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IATSE Acts Locally

Despite a decision by International Association of Theatrical and Stage Employees (IATSE) President Tom Short to shut the door on wage concessions to keep struggling Broadway shows alive, the six individual New York City Locals have agreed to offer those concessions to at least one more show.

Short had said after IATSE agreed to submit to 25% across-the-board pay cuts for its workers in six shows--"Phantom of the Opera," "Les Miserables," "Rent," "Chicago," "The Full Monty," and "Kiss Me, Kate"--that the international organization would not extend that deal to any other shows. However, he left the door open for individual Locals to agree to pay cuts if they determined it was in members' best interests.

IATSE Locals in New York represent stagehands (Local One), treasurers and ticket sellers (Local 751),wardrobe personnel (Local 764), make up artists and hair stylists (Local 798), press agents and managers (ATPAM Local 18032), and scenic artists (USA Local 829). Those six Locals held a series of meetings last week to discuss extending the concessions to other shows that are having trouble staying afloat now that tourism has fallen off, and reached an agreement Wed., Sept. 26 to offer the deal to "The Music Man."

Actors' Equity, the union of professional performers and stage managers, also agreed to the 25% pay cuts for members at "The Music Man," and the Dramatists Guild and the Society of Stage Directors and Choreographers--representing playwrights and stagers, respectively--have authorized their members to waive royalties as they see fit. According to a statement released by "The Music Man," additional financial support came from the Nederlander Organization, which is not charging rent for the Neil Simon Theatre; from unnamed "suppliers and vendors"; and from "the producers and royalty recipients."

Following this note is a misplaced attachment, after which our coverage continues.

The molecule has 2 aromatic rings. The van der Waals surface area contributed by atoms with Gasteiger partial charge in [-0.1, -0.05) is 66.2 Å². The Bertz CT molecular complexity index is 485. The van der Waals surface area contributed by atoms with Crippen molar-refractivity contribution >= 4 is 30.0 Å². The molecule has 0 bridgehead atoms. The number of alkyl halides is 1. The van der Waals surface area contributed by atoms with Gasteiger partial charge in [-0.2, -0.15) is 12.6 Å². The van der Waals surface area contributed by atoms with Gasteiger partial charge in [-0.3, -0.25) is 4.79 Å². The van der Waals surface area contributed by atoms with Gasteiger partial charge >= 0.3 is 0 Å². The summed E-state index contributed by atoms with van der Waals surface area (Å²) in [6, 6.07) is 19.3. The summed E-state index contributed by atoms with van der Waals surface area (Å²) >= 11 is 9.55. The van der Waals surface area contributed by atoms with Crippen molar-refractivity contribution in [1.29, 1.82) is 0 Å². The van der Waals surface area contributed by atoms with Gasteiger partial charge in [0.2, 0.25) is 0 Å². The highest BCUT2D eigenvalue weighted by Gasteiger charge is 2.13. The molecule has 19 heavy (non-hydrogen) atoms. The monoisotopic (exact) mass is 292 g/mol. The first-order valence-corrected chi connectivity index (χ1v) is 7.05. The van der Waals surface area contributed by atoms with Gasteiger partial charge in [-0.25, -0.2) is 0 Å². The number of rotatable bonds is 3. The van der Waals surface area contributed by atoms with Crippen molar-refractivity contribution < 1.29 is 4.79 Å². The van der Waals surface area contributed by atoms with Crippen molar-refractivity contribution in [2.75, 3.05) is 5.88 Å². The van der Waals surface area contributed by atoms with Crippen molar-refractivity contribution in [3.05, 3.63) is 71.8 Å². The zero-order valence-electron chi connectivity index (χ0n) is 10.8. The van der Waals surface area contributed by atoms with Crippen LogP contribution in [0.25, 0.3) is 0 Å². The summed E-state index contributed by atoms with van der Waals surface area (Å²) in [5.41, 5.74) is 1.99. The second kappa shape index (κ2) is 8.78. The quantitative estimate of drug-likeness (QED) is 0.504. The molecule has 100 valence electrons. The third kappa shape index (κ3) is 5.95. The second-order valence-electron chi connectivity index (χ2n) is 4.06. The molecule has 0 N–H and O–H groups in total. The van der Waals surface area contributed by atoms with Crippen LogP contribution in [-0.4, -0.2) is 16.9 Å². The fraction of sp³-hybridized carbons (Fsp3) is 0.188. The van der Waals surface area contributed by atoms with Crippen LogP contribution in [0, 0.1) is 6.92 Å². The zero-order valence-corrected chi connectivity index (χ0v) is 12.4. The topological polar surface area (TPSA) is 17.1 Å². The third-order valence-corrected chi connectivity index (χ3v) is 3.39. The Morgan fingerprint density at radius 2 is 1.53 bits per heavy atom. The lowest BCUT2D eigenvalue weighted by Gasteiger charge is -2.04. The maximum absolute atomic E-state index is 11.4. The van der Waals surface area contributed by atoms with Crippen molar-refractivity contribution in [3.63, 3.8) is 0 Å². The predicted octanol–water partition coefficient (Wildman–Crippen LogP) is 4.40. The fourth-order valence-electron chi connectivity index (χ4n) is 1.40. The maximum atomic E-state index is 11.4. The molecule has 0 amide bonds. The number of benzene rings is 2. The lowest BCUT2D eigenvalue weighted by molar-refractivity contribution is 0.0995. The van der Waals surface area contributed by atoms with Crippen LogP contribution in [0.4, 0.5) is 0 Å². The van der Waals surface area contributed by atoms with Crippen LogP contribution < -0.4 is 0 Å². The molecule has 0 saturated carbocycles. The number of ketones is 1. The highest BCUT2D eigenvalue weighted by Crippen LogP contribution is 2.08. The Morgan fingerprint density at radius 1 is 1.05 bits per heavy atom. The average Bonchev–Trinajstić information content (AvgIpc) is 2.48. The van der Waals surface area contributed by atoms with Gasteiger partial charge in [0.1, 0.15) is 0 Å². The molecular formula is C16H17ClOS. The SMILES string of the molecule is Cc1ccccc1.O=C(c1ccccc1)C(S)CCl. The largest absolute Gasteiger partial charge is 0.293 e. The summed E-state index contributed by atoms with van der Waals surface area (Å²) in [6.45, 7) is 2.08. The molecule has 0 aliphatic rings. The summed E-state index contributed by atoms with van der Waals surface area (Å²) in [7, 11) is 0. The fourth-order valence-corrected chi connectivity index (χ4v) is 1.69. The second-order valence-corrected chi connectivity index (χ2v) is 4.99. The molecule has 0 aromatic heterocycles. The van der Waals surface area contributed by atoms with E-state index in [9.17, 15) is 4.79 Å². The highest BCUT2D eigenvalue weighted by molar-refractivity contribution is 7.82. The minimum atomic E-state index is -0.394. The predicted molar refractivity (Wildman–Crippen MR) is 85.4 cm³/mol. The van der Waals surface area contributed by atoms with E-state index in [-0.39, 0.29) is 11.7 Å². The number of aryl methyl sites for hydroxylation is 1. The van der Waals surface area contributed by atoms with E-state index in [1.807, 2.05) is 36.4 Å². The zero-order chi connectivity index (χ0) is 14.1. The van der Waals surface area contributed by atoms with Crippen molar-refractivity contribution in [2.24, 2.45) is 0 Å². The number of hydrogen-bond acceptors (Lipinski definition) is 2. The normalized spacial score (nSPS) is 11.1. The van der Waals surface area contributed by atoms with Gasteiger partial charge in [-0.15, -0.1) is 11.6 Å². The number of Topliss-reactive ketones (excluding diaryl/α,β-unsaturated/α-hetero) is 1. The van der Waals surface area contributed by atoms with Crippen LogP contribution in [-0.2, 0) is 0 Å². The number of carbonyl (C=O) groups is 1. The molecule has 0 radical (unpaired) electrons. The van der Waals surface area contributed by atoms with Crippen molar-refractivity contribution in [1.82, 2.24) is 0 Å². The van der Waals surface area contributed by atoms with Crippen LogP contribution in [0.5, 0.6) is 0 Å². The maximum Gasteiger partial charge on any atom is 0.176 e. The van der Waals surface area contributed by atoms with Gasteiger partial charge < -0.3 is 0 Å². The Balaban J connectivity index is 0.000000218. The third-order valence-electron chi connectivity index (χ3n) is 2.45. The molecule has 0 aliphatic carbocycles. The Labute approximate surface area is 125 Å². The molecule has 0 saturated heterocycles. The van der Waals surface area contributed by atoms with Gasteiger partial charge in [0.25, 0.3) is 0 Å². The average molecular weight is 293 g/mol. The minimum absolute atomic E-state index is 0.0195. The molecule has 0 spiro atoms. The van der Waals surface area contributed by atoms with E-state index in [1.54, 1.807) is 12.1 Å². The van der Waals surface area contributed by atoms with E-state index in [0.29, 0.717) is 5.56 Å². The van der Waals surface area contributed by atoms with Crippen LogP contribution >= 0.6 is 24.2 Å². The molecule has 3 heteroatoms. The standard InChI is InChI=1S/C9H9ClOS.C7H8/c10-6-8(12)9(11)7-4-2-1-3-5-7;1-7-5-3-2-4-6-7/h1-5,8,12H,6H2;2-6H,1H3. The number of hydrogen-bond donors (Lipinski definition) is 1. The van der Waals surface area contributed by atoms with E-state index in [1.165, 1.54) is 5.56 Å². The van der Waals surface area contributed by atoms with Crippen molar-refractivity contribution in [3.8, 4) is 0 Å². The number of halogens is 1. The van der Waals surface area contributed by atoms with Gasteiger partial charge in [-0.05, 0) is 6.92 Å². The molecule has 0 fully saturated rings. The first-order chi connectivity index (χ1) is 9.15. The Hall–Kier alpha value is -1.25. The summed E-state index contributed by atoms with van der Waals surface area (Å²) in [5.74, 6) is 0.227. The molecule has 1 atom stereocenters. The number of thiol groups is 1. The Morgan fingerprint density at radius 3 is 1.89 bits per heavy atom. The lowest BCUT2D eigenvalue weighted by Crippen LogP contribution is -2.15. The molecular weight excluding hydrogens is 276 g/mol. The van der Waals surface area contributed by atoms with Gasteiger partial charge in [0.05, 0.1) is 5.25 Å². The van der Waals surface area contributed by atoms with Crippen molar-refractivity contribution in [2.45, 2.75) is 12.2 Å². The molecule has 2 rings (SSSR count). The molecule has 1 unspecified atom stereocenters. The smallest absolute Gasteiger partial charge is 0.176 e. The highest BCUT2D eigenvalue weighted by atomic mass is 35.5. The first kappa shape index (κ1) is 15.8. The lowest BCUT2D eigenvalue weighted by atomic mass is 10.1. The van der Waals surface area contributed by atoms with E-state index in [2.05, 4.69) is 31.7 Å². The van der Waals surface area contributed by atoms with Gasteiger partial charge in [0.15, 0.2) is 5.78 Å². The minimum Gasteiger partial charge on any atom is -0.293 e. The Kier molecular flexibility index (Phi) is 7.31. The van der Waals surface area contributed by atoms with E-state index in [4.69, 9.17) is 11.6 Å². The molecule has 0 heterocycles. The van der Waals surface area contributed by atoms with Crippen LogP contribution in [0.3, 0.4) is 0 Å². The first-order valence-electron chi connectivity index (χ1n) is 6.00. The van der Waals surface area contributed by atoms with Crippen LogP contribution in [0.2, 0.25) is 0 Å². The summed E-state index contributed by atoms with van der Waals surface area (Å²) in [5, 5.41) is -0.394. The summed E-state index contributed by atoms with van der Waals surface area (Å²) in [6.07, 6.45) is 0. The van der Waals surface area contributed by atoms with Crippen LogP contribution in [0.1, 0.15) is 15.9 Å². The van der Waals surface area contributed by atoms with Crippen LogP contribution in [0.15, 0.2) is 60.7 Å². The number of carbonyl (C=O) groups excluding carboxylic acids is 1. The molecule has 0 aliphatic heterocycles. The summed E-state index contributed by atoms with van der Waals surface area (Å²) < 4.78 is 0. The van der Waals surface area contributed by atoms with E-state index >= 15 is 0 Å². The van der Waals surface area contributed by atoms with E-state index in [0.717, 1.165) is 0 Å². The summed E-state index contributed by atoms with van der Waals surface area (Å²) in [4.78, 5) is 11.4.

'Wife' Has No Requests; 'Beauty' Does

Producers of two other shows also met with IATSE representatives last week. Stuart Thompson and Manhattan Theatre Club Executive Producer Barry Grove, producers of "The Tale of the Allergist's Wife," did not ask for concessions but wanted to open lines of communication in case the tourist situation were to deteriorate further, due to the United States declaring war, for example.

"Beauty and the Beast" General Manager Alan Levy arranged a meeting after the matinee performance last Sun., Sept. 30, attended by musicians, performers, and IATSE members. According to one person who attended, Levy said Disney Theatricals, which produces the musical, would agree to open its books to prove the need for 25% salary rollbacks for four weeks.

Now that tourism is beginning to rebound, several actors, musicians, and other theatre professionals are privately muttering that they are being asked to shoulder a disproportionate share of the fiscal responsibility for the shows they are in. If the box office figures rebound to pre-attack levels, they say, the producers are unlikely--extremely unlikely--to return salaries to earlier levels. As one professional pointed out with some bitterness, producers who reap windfalls under those conditions would be the beneficiaries of a terrorist act.

Perhaps in response to union workers' growing resentment over producers' demands, Levy said at the meeting that Disney would return union members' salaries to their former levels if the show's weekly net reached $450,000 before the end of the four-week concession term. However, he also said that if the unions did not agree to the salary cutbacks, Disney would post the closing notice this week. However, with gross receipts increasing for the second consecutive week, Levy later agreed to hold off on posting a closing notice until next week or later.

ATPAM President Maria Somma told Back Stage Mon., Oct. 1 that no other Broadway productions have requested salary redactions, "but some shows will probably ask for more weeks" after the initial four-week periods expire. She would not speculate on whether such requests were likely to be granted.

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